The first step is to take an interest and aptitude test and have it interpreted by your school counselor to see if you share the personality traits necessary to enter the field. You might want to do this again upon entry into college, as the interpretation might differ slightly due to the course offering of the school. However, do not wait until entering college, as the information from the test will help to determine the courses that you take in high school. Too many students, due to poor planning, end up paying for courses in college which they could have taken for free in high school.
Next, when you have the results of the testing, talk to the person at your high school and college who tracks and works with graduates to arrange to talk to, visit, and possibly shadow people doing what you think that you might want to do, so that you can get know what they are doing and how they got there. Here are some tips: ## http://www.wikihow.com/Network ## ## https://www.themuse.com/advice/nonawkward-ways-to-start-and-end-networking-conversations https://www.themuse.com/advice/4-questions-to-ask-your-network-besides-can-you-get-me-a-job?ref=carousel-slide-1 ##
Locate and attend meetings of professional associations to which people who are doing what you think that you want to do belong, so that you can get their advice. These associations may offer or know of intern, coop, shadowing, and scholarship opportunities. These associations are the means whereby the professionals keep abreast of their career area following college and advance in their career. Here are some tips: ## https://www.careeronestop.org/BusinessCenter/Toolkit/find-professional-associations.aspx?&frd=true ## ## https://www.themuse.com/advice/9-tips-for-navigating-your-first-networking-event ##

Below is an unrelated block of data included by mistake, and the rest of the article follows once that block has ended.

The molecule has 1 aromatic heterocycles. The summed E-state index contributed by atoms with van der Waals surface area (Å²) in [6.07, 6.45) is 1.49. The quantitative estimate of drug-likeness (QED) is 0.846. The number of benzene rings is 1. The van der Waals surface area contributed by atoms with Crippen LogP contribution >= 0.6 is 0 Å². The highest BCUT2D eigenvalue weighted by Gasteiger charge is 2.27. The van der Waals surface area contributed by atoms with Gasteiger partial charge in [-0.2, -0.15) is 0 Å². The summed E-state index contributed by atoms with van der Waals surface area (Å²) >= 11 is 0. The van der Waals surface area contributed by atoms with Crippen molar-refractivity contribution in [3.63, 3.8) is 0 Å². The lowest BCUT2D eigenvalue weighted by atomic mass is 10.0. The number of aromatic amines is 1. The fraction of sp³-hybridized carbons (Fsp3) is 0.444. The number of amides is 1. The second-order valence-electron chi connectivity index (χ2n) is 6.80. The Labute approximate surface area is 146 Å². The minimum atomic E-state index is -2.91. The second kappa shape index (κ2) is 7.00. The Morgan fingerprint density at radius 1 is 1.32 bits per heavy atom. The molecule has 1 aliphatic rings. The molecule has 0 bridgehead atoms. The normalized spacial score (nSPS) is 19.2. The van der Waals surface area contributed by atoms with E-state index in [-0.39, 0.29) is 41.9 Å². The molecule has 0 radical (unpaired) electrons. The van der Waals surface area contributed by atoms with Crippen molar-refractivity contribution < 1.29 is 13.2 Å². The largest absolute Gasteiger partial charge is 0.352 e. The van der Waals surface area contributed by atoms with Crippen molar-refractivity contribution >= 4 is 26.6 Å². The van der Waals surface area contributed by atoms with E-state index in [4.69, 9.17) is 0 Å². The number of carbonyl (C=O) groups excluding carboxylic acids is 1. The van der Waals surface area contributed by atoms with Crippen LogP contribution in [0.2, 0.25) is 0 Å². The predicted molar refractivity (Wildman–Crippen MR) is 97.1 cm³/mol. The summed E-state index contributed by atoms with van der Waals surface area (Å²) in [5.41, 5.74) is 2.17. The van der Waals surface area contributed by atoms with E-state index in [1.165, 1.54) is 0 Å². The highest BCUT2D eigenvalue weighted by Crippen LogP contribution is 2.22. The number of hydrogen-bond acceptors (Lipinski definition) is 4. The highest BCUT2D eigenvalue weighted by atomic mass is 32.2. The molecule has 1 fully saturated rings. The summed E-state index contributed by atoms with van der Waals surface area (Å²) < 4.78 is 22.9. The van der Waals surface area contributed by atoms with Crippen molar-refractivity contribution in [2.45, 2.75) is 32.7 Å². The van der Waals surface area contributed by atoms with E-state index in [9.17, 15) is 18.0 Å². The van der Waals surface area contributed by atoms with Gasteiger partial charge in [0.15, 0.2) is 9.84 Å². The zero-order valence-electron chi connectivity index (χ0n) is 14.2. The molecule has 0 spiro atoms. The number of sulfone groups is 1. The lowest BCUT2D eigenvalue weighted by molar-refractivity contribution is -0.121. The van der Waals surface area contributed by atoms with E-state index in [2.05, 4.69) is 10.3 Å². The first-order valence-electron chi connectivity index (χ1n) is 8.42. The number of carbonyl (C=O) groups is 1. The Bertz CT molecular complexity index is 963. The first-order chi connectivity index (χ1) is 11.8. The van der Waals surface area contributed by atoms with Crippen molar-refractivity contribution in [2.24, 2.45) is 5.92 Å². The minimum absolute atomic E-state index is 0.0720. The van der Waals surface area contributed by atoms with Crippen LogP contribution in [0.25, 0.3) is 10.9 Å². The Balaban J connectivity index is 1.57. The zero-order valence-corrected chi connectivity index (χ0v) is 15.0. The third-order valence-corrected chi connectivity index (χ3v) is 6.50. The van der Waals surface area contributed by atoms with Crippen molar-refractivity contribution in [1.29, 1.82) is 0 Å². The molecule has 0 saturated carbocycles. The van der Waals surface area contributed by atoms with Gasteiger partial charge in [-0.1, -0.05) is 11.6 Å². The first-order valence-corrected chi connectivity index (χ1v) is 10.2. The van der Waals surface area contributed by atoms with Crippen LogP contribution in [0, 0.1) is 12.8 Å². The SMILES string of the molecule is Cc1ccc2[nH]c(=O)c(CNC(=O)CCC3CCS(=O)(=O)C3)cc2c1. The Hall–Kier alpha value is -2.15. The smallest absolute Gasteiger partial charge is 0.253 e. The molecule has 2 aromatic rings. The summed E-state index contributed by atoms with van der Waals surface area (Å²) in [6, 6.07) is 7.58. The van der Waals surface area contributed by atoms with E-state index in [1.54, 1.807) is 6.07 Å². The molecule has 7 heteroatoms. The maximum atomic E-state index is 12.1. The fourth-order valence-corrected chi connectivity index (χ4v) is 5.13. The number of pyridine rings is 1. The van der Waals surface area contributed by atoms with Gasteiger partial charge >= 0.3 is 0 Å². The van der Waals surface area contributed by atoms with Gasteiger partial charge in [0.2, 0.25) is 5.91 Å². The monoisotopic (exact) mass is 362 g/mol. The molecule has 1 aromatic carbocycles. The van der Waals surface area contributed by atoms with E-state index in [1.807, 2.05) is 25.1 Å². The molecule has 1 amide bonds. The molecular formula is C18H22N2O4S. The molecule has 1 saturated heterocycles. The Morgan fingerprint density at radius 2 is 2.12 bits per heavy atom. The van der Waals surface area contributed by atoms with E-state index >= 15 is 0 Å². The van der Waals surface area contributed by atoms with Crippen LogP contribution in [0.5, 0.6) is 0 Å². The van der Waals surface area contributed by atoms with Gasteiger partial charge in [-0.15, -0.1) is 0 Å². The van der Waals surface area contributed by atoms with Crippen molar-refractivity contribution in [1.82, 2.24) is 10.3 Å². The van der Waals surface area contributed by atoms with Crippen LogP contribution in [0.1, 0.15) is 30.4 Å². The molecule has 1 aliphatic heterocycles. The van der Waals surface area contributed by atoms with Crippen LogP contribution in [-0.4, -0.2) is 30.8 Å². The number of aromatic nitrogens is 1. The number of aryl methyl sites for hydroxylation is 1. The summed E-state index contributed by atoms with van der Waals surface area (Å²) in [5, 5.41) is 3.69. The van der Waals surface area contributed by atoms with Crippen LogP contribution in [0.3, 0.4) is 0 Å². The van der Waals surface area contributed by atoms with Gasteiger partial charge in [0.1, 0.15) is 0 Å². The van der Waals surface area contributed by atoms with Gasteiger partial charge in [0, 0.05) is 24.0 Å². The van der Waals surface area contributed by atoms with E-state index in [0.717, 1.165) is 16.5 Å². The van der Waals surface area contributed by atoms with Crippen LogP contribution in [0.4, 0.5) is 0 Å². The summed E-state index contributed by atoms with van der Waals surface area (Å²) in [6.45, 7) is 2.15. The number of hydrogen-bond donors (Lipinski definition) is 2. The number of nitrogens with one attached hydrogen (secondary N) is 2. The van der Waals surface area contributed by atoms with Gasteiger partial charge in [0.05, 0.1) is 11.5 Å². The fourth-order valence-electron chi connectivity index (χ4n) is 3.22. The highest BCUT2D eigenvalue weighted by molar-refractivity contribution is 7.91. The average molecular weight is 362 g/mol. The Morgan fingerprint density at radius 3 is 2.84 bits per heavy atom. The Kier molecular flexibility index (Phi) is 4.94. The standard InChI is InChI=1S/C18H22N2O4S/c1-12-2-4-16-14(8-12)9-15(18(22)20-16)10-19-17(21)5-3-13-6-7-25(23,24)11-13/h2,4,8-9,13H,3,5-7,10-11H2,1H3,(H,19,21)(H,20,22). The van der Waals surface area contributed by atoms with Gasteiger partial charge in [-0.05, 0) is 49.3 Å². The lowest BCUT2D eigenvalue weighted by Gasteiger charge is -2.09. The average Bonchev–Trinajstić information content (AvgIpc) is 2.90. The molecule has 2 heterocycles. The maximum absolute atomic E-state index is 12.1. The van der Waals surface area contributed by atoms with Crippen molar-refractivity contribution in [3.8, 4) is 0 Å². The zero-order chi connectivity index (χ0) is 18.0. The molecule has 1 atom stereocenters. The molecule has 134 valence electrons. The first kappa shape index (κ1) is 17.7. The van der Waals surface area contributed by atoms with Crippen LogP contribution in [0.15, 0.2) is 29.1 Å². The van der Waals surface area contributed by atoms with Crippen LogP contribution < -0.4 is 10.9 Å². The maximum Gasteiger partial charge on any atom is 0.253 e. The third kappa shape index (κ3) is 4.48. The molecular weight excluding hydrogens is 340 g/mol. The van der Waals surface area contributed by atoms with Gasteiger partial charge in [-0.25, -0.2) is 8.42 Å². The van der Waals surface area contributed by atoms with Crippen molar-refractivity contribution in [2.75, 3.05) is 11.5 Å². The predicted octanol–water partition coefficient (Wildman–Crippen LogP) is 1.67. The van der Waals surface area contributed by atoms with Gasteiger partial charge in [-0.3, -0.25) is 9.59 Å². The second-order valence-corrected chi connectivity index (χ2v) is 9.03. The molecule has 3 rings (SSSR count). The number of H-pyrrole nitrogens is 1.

It is very important to express your appreciation to those who help you along the way to be able to continue to receive helpful information and to create important networking contacts along the way. Here are some good tips: ## https://www.themuse.com/advice/the-informational-interview-thank-you-note-smart-people-know-to-send?ref=recently-published-2 ## ## https://www.themuse.com/advice/3-tips-for-writing-a-thank-you-note-thatll-make-you-look-like-the-best-candidate-alive?bsft_eid=7e230cba-a92f-4ec7-8ca3-2f50c8fc9c3c&bsft_pid=d08b95c2-bc8f-4eae-8618-d0826841a284&utm_medium=email&utm_campaign=daily_20171020&utm_source=blueshift&utm_content=daily_20171020&bsft_clkid=edfe52ae-9e40-4d90-8e6a-e0bb76116570&bsft_uid=54658fa1-0090-41fd-b88c-20a86c513a6c&bsft_mid=214115cb-cca2-4aec-aa86-92a31d371185&bsft_pp=2 ##